Thursday, January 2, 2014

Review: Dark Spell by Gill Armbuthnott

Dark Spell
Gill Armbuthnott
Fifteen-year-year-old Callie Hall has just found out that she is a witch...and things keep going wrong. Sometimes her mind seems to make things happen, things she cannot control. She can set fire to things without a match, and when she’s angry people can get hurt.
Her friend Josh understands that she’s a bit strange, but it is only on a dark and dangerous visit to the tunnels beneath the ruins of St Andrews’ castle that he realizes just how strange she really is. Something comes back with Callie—in Callie—something she cannot escape.
Can Callie control her power long enough to send back the darkness before it takes over her life? Will Josh ever understand her secret?
A brilliant, engrossing young people’s fantasy from the author ofWinterbringers and The Keeper’s Daughter.
Publisher: Floris Books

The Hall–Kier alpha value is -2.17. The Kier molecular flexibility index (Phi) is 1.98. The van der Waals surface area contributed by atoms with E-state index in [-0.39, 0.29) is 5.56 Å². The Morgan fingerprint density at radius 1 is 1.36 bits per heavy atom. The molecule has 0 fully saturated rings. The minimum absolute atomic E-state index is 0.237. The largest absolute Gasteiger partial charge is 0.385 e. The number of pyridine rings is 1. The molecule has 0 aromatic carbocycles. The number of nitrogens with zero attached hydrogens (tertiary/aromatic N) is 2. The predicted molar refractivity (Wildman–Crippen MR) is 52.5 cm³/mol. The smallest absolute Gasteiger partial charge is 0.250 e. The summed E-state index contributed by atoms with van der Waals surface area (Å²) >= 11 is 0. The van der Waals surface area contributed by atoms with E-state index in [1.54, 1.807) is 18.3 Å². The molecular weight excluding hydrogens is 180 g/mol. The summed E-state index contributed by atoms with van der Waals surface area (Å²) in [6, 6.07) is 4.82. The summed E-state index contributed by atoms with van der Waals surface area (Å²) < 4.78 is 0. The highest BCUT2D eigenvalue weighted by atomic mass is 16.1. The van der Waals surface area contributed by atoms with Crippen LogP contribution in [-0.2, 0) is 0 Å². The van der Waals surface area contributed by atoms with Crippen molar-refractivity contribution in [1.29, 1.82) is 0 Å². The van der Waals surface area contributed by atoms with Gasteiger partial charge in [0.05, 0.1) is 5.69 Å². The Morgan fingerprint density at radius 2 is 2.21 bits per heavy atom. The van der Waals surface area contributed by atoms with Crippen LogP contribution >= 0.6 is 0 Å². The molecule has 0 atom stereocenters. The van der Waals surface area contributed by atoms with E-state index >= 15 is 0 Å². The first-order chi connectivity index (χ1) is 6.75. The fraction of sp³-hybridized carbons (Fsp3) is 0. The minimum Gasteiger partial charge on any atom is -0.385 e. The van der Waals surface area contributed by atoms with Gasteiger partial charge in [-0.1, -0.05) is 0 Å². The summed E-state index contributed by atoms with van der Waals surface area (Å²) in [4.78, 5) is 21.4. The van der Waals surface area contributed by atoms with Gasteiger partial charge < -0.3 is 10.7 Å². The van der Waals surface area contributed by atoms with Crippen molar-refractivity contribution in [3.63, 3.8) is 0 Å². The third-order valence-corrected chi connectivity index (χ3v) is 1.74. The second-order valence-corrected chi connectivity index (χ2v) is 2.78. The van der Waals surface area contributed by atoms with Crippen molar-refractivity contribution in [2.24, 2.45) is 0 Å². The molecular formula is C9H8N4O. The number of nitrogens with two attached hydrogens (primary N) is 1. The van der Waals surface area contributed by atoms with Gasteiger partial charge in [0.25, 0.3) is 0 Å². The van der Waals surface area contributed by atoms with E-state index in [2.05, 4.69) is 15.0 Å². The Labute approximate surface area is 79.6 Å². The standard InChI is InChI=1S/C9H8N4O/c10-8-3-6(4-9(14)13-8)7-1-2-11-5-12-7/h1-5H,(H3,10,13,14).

Publication Date: August 1, 2013

Kat's Review

Dark Spell is a novel about a young witch coming into her powers with the help of her grandmother and her grandmother's friends. When her friend Josh comes to visit for the summer and strange things begin to happen, Callie's grandmother decides it's time to let her in on the secret of her heritage. Only Callie doesn't have much time to get used to her powers before everyone is thrust into danger. 
There were parts of this books I really enjoyed, particularly when they're stuck underground in the tunnels, and later when the secrets finally begin to be revealed. Although the story involves a teen boy and girl, it's not a teen romance in the typical sense. The book itself is quite tame and I would say would probably be appropriate even for younger teens. 
It was a fairly quick and easy read to get through. I enjoyed it, but it didn't blow me away. It took a while to get to the action, and I found that my attention wandered in some parts.

Kat's Rating: Worth a Look
This book would be great for younger teens or those looking for a witch story that is a little on the tamer side than many in the genre tend to be. Pretty clean in terms of language and sexuality. 
I was provided with a complimentary copy of this title from NetGalley and the publisher in return for an honest review. 

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